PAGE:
I was out for lunch. Nice place, not all vegetarian but highly accomodating to those of the veg persuasion. It was a sunny but unseasonably cold day in April and when I saw that the soup was butternut squash (vegan; one of their soups is always vegan), my mind was made up. I ordered a large soup with whole-grain bread and a side of hummus.
Then I went to wash my hands and every table I passed was heaped with salads, lining my route as a bridal walkway is strewn with flowers. There was kale with other greens, quinoa on greens, lentils – on more greens. These were perfect salads, and I could just tell that the women eating them were perfect, too: attractive and smart and successful. They knew about David Mamet and Maslow’s hierarchy, and they had color-coordinated closets scented with lavender sachets. “What’s wrong with you?” the self-talk began. “You’re supposed to be a raw enthusiast and something of an expert on matters of greenery, but you didn’t order salad. And we won’t even get started on your closet.
But we were about to get started on the closet and anything else that could make me feel inferior to the sachet ladies. Not wanting to go down that road, I paused, breathed on purpose, and said to myself, “Salad is good, and soup is good, and being able to eat lunch – in a restaurant, no less – is darned near spectacular. All is well, Sweetie.” (I say “All is well” a lot, since at some level it’s absolutely true; I just sometimes have to do some convincing to get to that level.)
The soup came, and the bread and the spread, and it was warm and comforting and pretty much all you could expect from a lunch. Truth be told, I eat a lot of
greens and not so much of the orange and yellow vegetables, so the butternut squash was probably every bit as healthful for me as salad would have been. There is no “perfect” food, but any reasonably natural food you eat as a vegan can be like Baby Bear’s porridge: “just right.” And that’s all it needs to be.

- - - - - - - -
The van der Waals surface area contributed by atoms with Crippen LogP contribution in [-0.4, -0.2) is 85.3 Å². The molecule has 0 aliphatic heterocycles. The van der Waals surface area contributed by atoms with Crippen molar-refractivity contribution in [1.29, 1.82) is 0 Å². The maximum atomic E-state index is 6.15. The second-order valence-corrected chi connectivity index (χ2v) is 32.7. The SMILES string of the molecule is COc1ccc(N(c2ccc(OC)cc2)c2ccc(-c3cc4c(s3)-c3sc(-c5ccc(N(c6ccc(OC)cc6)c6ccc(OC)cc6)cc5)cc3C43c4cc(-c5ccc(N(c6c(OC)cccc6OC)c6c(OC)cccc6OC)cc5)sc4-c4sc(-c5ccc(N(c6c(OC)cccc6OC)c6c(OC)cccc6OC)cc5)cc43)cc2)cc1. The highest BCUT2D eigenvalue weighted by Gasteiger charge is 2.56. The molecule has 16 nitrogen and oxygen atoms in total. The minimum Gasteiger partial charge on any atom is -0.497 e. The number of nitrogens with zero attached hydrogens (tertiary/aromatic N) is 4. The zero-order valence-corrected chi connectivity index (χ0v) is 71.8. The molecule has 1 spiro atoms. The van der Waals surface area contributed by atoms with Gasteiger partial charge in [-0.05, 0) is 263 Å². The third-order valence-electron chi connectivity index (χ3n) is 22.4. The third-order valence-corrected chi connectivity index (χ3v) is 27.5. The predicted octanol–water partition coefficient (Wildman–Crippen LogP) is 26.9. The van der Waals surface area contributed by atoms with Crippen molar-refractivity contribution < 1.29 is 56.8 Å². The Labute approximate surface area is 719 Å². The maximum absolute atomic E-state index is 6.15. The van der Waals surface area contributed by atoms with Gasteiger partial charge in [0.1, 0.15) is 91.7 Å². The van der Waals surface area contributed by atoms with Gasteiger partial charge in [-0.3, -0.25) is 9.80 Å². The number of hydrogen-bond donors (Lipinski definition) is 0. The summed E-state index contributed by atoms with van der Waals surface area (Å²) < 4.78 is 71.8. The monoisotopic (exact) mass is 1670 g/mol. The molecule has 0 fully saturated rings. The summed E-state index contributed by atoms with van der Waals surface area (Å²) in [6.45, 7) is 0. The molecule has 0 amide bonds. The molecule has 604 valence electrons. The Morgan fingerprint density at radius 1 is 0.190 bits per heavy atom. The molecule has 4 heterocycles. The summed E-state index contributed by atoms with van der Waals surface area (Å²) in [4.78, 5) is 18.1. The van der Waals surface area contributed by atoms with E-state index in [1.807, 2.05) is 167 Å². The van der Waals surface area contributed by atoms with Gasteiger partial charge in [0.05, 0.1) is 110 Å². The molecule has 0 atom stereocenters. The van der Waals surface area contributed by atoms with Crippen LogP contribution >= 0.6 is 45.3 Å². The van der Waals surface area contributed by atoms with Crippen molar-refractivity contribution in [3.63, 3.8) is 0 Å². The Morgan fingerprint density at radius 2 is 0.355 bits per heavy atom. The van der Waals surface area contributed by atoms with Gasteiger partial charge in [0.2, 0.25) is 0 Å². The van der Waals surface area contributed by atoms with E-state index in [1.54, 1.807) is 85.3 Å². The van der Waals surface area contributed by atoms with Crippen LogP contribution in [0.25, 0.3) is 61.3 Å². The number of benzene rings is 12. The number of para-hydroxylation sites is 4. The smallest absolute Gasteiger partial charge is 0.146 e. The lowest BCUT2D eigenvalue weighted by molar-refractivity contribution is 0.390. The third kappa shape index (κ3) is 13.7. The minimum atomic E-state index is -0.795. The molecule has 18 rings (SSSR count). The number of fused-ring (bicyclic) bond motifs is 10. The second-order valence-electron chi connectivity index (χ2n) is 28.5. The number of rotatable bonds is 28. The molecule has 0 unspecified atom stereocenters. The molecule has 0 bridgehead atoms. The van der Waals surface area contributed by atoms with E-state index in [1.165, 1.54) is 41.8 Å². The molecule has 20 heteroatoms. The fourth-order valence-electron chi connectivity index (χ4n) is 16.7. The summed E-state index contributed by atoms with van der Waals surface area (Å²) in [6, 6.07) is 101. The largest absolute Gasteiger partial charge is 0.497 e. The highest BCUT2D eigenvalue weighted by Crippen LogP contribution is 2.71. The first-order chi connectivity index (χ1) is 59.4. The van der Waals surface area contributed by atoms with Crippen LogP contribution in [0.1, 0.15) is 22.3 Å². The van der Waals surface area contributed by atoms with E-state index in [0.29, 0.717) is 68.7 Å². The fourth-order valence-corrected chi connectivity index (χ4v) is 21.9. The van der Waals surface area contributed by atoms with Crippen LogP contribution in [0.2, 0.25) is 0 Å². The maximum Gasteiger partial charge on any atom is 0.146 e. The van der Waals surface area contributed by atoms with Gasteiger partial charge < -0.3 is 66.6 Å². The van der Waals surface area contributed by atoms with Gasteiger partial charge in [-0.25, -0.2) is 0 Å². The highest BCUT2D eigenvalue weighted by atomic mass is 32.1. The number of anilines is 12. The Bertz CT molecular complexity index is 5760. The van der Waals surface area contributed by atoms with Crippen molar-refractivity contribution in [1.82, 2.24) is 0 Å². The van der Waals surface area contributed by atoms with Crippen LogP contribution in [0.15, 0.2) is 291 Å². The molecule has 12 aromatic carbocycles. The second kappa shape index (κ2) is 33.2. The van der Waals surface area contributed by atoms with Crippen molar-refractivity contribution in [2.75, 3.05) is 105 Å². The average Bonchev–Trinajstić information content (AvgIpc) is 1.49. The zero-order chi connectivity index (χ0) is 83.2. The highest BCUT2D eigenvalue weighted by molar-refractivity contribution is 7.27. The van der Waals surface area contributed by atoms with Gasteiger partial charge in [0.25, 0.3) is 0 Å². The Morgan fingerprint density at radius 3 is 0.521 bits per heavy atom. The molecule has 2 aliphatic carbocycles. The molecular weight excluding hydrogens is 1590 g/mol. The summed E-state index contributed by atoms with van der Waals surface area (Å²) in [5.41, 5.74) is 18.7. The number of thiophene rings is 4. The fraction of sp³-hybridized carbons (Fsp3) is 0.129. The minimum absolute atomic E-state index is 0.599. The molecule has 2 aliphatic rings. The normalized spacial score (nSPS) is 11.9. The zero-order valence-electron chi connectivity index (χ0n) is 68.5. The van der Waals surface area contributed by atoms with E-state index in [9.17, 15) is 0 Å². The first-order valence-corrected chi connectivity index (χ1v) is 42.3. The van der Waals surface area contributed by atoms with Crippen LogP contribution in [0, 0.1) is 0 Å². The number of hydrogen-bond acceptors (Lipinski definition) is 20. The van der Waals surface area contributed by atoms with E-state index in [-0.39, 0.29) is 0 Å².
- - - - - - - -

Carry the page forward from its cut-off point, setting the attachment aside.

We in the prosperous counties are jaded when it comes to food. There’s so much of it, so many varieties, we get the idea that every meal is supposed to be a masterpiece, especially if we’re dining out. In much of the world, this is not the case. I remember Nepal, riding with a driver and guide, my daughter, my boyfriend at the time, and two young girls, Tibetan refugees we sponsored, to Lumbini, birthplace of the Buddha. It was a long drive through the mountains and after several hours, I was frantic for food. We’d pass through towns and villages and our guide would say, “No food here for Westerners.”
Assuming that he meant that conditions were unsanitary, I rode on with forced stoicism, but finally confronted him. “What do you mean, ‘no food for Westerners’?” And he replied apologetically, “Only rice and dal, ma’am, only rice and dal.” Exasperated – I can get like that when I’m hungry – I said, “Tsering, that’s what we eat. Please stop at the next village.” We did. Admittedly, the dal was thinner than most but aromatic and delicious.
The contrast between culinary culture in rural Nepal and middle-class America glared at me from the metal plate. If I’d gone to lunch with friends back home,
somebody would have been gluten free (“I don’t have celiac,” she’d say, “I just feel better without gluten”), and somebody would be oil free (“No oil in anything or on anything”). Somebody would would be off onion and garlic because her new yoga teacher had said they were irritating; someone else would be “detoxing coffee”; and I myself might have played any of those roles.
But that day, in those mountains, if I’d had any problem with rice (“Uh, this is white rice. That’s refined. Don’t you have brown?”) or dal (“Beans give me gas. Can you substitute something?”), I’d have visited the Buddha’s birthplace on a fast. Curiously, it was he who taught the beauty of the Middle Way. Freedom lies at that point between gluttony and deprivation, between avarice and poverty, between elation and grief. This is the place where rice and dal hits the spot, and where Baby Bear’s porridge is just right. It’s not perfection, but it is perfect.
Victoria Moran is the founder of Main Street Vegan Academy, the host of the Main Street Vegan podcast, and author of books including The Good Karma Diet (TarcherPenguin 2015), from which this piece is excerpted. She lives in New York City with her husband, William Melton, a student at the OneSpirit InterFaith Seminary, a rescue schnoodle named Forbes and a rescue pigeon named Thunder. Her life is not perfection, but it is perfect.